"Care and compassion on ward C51 at QMC"

About: Queen's Medical Centre / General medicine

(as a carer),

I visited my father in law on ward C51 today.

I'd just finished a day as a senior manager in the NHS (not QMC) feeling tired and anxious about my father in law's condition. My mother in law's comment during his last admission in October has stayed in my mind... the nurses are fantastic, there just aren't enough of them.

The chief nursing officer's reference to nurses focussing on care and compassion has also triggered many thoughts. I have spent 27 years in nursing and believe the greatest gift we give our patients is time and to demonstrate care and compassion nurses need time!

Although nurses on C51 clearly struggle to have time with each individual patient, when they did they showed care and compassion that should make them proud.

I'd particularly like to thank Keith, my father in law's primary nurse. He was friendly, informative, caring with good humour, essential ingredients for a good nurse. He also involved the family in my father in law's care, which is so important in my opinion.

Do you have a similar story to tell? Tell your story & make a difference ››

Responses

Response from Nottingham University Hospitals Trust

Thank you for getting in touch with us to share the experience of your father’s recent care at QMC.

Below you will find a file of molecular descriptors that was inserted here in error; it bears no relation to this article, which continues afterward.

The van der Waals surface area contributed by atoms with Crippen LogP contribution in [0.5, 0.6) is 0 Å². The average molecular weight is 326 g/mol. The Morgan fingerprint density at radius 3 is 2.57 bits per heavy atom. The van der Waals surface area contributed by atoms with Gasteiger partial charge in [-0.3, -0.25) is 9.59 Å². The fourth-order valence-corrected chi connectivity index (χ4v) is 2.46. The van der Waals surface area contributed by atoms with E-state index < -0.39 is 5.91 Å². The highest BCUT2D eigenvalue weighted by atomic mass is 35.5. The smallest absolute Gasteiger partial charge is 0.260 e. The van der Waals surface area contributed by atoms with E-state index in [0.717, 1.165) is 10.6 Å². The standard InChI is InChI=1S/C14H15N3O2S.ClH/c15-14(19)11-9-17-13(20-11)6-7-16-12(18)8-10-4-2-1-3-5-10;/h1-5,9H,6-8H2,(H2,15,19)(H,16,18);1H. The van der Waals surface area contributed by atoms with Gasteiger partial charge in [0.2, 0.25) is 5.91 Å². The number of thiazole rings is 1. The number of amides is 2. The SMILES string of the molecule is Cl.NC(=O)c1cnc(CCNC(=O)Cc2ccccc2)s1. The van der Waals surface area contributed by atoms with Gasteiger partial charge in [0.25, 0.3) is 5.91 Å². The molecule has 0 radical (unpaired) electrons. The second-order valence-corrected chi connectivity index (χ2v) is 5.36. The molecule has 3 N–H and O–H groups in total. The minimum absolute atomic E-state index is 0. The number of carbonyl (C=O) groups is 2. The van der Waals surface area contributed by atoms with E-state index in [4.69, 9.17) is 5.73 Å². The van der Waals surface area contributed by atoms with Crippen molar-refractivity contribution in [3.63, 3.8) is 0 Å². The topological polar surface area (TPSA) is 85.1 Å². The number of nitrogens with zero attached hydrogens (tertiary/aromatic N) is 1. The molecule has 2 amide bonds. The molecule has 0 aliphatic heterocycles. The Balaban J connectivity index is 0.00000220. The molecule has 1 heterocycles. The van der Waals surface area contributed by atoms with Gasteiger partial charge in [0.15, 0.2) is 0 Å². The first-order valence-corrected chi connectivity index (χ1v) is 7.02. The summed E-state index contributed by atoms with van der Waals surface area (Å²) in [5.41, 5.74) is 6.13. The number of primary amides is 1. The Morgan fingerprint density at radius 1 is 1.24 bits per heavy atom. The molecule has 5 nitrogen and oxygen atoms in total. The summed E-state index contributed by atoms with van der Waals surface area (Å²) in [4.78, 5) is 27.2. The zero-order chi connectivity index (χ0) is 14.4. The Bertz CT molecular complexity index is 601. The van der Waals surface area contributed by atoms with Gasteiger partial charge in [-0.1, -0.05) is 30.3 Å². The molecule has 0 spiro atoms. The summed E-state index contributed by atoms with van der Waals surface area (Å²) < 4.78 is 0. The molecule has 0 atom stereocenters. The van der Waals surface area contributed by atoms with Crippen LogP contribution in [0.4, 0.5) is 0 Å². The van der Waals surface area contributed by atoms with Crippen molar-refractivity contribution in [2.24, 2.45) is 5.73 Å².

In recent years we have spent much time at organisational and ward level on our values and behaviours (how we do things). Compassion in care is one of our core values. The way we think of it is imagining how we would want our loved ones to be treated and cared for.

It is reassuring to hear, via feedback such as yours, where we are getting things right so that we can feed back to colleagues who are doing a good job when it comes to caring for patients and their families. We equally encourage people to feedback so we can learn when we don’t do things so well.

Over the last few months we launched ‘Caring around the Clock’ (CATC), our new approach to hourly rounding. Rolled out on over two thirds of our wards, CATC is already making a difference to how much time nurses are spending on patient care. It involves nurses checking on the basic care needs of all patients, hourly, between 8am and 11pm. It's helping to better anticipate our patients' needs and reinforce our commitment to ensuring our patients feel cared for, safe and confident in their care. Through CATC, and indeed our Trust-wide values programme, we are confident that we will continually improve the consistency of care we deliver to our patients so that our care is the best it can be on all of our wards, every day.

I hope your father-in-law is making a speedy recovery and is back to good health. I will ensure your kind words are passed on to the ward team, including Keith.

Caron Swinscoe - Clinical Lead